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HolidayBuyer's Guide

Noise

Noise, ISO 800

Noise, ISO 1,600

Sharpness, 14-140mm lens

Noise, ISO 6,400 raw vs. JPEG

Distortion, 14-140mm lens

Midrange detail

Fringing, 14-140mm lens

The combination of the new sensor in the GH2 and some improved JPEG processing on Panasonic's part has resulted in some of the best image quality we've seen in the company's cameras to date. For example, in most Panasonic cameras--even the good ones, like the LX5--the text in this shot is usually riddled with color noise.

That said, there's still quite a bit of noise in midrange-to-high-ISO JPEG shots; I can't confidently suggest shooting higher than ISO 200 in that case. However, using raw pushes that to about ISO 800, depending upon the scene.
Caption by / Photo by Matthew Fitzgerald/CNET
This is the typical color noise pattern we see in Panasonic's images--most noticeably, yellow splotches. On one hand, it's a lot subtler than usual in the lighter shadows. But if you look at the deeper shadows on the left of the photo, you'll see it causes wholesale yellow shifts in white balance.
Caption by / Photo by Lori Grunin/CNET
You can definitely get better results with a fast prime lens, even with the JPEGs. For example, this was shot with an Olympus 17mm F2.8.
Caption by / Photo by Lori Grunin/CNET
The 14-140mm kit lens is pretty sharp. (1/40 sec, f5.1, ISO 200)
Caption by / Photo by Lori Grunin/CNET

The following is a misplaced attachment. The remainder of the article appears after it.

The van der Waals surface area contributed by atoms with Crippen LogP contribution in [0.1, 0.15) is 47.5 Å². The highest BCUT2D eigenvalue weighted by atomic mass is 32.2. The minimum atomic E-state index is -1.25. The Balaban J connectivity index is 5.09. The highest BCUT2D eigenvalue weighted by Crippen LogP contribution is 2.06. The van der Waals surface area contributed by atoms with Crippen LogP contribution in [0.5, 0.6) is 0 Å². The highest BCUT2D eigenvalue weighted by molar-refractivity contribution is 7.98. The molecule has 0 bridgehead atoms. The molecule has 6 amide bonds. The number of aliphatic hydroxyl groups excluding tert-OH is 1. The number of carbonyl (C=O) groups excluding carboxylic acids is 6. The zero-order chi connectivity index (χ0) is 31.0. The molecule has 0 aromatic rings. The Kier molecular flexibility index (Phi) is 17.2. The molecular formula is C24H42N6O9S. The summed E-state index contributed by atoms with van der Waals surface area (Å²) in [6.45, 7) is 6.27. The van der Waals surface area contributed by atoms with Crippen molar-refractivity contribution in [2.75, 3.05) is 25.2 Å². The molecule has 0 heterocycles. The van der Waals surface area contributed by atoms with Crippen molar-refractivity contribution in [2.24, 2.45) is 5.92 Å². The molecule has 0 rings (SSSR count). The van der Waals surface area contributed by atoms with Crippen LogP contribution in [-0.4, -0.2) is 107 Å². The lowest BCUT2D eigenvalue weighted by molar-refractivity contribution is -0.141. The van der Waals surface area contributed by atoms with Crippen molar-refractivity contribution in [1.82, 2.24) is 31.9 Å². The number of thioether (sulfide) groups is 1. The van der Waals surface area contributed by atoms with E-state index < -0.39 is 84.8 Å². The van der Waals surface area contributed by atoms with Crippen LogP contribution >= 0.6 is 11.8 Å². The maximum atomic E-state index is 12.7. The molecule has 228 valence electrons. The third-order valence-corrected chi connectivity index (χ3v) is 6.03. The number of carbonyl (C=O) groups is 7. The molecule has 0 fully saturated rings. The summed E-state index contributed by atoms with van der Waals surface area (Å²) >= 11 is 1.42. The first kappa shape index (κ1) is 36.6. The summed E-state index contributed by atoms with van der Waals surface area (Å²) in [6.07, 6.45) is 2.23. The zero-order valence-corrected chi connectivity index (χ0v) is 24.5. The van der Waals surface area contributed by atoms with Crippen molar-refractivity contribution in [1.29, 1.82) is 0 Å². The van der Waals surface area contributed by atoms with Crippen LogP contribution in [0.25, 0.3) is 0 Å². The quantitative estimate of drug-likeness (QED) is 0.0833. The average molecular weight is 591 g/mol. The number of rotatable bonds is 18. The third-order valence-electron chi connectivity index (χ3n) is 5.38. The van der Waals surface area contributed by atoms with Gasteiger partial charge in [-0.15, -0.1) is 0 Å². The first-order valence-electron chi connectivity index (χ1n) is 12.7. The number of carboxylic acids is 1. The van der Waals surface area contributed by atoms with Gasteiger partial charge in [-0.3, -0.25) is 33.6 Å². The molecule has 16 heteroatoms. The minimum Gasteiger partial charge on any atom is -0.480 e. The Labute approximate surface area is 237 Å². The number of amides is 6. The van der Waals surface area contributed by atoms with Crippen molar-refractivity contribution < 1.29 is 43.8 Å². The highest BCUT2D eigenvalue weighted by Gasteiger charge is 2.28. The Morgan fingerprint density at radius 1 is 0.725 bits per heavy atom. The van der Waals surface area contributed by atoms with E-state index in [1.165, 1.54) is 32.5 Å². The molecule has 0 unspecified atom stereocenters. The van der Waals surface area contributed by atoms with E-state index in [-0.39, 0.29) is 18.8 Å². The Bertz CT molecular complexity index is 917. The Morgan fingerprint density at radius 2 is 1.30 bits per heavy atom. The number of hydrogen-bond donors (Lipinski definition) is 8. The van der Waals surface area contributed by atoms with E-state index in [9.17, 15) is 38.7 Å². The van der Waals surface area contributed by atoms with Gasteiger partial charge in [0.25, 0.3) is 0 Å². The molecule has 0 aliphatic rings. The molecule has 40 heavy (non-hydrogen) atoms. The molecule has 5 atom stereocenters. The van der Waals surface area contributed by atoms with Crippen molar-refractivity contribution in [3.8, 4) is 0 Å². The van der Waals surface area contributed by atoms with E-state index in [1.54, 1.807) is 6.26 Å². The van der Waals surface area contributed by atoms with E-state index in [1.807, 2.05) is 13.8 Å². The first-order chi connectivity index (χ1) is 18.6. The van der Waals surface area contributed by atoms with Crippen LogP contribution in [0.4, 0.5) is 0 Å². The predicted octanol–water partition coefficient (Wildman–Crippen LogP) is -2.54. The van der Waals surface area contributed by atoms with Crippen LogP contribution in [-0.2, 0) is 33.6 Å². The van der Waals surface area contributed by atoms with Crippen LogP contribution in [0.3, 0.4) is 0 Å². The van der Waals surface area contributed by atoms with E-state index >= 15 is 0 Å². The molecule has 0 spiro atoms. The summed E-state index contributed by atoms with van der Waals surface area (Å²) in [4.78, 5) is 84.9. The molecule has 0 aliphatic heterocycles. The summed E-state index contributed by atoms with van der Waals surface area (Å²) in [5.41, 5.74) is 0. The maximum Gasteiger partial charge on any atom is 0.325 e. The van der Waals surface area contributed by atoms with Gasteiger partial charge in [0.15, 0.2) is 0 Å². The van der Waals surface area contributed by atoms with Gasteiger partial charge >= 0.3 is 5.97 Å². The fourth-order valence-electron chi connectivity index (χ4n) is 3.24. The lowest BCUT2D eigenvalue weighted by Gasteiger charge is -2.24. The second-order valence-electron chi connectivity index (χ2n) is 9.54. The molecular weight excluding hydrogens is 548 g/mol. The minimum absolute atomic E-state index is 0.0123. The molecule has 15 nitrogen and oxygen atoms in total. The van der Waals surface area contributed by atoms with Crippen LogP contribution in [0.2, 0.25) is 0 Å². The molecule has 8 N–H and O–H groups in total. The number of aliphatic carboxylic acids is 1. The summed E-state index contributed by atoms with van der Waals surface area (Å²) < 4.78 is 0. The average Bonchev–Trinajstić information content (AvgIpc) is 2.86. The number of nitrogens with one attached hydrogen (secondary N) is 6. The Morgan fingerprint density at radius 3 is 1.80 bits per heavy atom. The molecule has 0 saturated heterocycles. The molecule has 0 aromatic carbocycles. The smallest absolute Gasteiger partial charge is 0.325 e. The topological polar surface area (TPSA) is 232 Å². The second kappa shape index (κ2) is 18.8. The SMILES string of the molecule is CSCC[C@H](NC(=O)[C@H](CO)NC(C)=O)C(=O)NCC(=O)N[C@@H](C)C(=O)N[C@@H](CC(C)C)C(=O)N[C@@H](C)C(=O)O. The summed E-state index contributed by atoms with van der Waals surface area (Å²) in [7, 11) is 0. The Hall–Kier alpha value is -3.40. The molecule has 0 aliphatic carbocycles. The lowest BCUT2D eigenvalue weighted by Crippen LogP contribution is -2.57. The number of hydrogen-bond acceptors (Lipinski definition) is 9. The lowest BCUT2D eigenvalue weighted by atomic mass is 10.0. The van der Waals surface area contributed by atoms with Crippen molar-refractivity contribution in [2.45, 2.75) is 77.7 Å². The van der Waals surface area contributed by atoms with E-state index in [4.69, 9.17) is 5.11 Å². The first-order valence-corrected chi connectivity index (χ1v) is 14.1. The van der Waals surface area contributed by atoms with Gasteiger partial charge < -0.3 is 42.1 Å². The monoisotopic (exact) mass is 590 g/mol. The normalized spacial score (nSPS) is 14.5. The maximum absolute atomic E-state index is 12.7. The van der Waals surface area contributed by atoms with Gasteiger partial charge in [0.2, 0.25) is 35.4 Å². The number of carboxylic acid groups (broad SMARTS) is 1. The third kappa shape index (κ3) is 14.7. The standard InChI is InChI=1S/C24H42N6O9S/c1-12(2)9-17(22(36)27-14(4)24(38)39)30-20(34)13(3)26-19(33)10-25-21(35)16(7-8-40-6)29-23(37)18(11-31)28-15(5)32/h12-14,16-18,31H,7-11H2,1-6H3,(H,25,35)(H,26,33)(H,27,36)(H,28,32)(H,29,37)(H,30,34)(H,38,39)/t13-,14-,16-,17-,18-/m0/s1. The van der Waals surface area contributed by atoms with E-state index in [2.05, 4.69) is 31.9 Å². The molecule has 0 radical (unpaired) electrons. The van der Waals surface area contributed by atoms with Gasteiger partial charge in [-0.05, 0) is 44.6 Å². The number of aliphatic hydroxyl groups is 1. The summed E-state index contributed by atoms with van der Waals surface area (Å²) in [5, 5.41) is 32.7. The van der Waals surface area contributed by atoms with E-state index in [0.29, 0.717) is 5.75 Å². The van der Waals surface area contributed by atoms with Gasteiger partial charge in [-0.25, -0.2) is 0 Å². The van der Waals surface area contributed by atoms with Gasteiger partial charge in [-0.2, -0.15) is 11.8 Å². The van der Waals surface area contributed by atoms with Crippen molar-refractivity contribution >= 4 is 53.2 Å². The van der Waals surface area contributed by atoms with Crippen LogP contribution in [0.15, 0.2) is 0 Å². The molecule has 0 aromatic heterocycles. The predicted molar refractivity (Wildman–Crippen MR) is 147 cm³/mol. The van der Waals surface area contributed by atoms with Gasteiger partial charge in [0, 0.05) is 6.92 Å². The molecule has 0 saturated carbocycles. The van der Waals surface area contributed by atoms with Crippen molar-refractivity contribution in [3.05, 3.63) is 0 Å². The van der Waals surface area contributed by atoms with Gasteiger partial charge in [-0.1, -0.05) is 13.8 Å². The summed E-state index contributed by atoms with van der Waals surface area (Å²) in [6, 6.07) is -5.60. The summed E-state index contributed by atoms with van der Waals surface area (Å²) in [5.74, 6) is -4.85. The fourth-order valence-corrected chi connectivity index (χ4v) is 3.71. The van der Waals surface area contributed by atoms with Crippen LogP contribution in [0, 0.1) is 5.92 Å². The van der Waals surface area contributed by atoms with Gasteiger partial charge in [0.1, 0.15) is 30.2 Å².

You can buy about two stops of usability by processing raw files instead of using the JPEGs. You still lose some dynamic range and detail, but even a quick-and-dirty processing in software delivers far better results than Panasonic's internal algorithms. (1/40 sec, f5, Olympus 14-42mm msc lens at 14mm)
Caption by / Photo by Lori Grunin/CNET
The 14-140mm kit lens' geometry looks very good--there's probably some in-camera correction happening, but I don't see any of the artificial-looking straight lines that the correction usually produces.
Caption by / Photo by Lori Grunin/CNET
Despite sufficient light and a low ISO sensitivity setting, you can still see quite a bit of color noise in this photo, which makes the details look mushy. This is another case where the raw version looks great. (1/100, f7.1, ISO 160, 14-140mm lens at 14mm)
Caption by / Photo by Lori Grunin/CNET
One of the drawbacks to the 14-140mm lens is the distortion around the edges, which can result in fringing. It's pretty good away from the edges, though.
Caption by / Photo by Lori Grunin/CNET
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